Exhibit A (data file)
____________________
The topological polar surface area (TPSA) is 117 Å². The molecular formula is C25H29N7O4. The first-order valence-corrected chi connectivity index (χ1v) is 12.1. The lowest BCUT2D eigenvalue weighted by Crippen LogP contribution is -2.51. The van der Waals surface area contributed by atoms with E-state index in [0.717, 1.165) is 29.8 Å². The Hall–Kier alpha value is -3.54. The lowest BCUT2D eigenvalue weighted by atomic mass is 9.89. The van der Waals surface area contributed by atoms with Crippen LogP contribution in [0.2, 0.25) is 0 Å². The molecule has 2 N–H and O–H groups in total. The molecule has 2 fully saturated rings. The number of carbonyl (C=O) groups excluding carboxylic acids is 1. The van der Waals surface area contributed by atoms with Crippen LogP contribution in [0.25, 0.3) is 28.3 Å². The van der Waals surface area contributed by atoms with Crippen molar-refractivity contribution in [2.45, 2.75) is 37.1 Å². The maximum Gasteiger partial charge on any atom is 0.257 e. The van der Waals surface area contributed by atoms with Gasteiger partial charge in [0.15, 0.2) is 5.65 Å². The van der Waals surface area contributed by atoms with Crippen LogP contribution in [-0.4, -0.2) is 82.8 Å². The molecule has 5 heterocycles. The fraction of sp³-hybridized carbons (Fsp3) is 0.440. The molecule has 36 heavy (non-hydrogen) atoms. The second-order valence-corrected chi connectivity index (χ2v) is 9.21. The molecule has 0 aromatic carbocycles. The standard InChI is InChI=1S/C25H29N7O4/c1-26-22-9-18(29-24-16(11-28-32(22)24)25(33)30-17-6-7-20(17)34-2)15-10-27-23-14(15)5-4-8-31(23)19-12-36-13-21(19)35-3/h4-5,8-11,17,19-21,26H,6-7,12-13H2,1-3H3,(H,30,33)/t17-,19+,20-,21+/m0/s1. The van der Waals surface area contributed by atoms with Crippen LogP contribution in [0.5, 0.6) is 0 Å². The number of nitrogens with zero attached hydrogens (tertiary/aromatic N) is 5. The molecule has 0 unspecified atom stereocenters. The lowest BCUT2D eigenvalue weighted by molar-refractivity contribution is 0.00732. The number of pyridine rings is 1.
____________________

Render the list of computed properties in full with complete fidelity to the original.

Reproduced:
The topological polar surface area (TPSA) is 117 Å². The molecular formula is C25H29N7O4. The first-order valence-corrected chi connectivity index (χ1v) is 12.1. The lowest BCUT2D eigenvalue weighted by Crippen LogP contribution is -2.51. The van der Waals surface area contributed by atoms with E-state index in [0.717, 1.165) is 29.8 Å². The Hall–Kier alpha value is -3.54. The lowest BCUT2D eigenvalue weighted by atomic mass is 9.89. The van der Waals surface area contributed by atoms with Crippen LogP contribution in [0.2, 0.25) is 0 Å². The molecule has 2 N–H and O–H groups in total. The molecule has 2 fully saturated rings. The number of carbonyl (C=O) groups excluding carboxylic acids is 1. The van der Waals surface area contributed by atoms with Crippen LogP contribution in [0.25, 0.3) is 28.3 Å². The van der Waals surface area contributed by atoms with Crippen molar-refractivity contribution in [2.45, 2.75) is 37.1 Å². The maximum Gasteiger partial charge on any atom is 0.257 e. The van der Waals surface area contributed by atoms with Gasteiger partial charge in [0.15, 0.2) is 5.65 Å². The van der Waals surface area contributed by atoms with Crippen LogP contribution in [-0.4, -0.2) is 82.8 Å². The molecule has 5 heterocycles. The fraction of sp³-hybridized carbons (Fsp3) is 0.440. The molecule has 36 heavy (non-hydrogen) atoms. The second-order valence-corrected chi connectivity index (χ2v) is 9.21. The molecule has 0 aromatic carbocycles. The standard InChI is InChI=1S/C25H29N7O4/c1-26-22-9-18(29-24-16(11-28-32(22)24)25(33)30-17-6-7-20(17)34-2)15-10-27-23-14(15)5-4-8-31(23)19-12-36-13-21(19)35-3/h4-5,8-11,17,19-21,26H,6-7,12-13H2,1-3H3,(H,30,33)/t17-,19+,20-,21+/m0/s1. The van der Waals surface area contributed by atoms with Crippen LogP contribution in [0.5, 0.6) is 0 Å². The number of nitrogens with zero attached hydrogens (tertiary/aromatic N) is 5. The molecule has 0 unspecified atom stereocenters. The lowest BCUT2D eigenvalue weighted by molar-refractivity contribution is 0.00732. The number of pyridine rings is 1.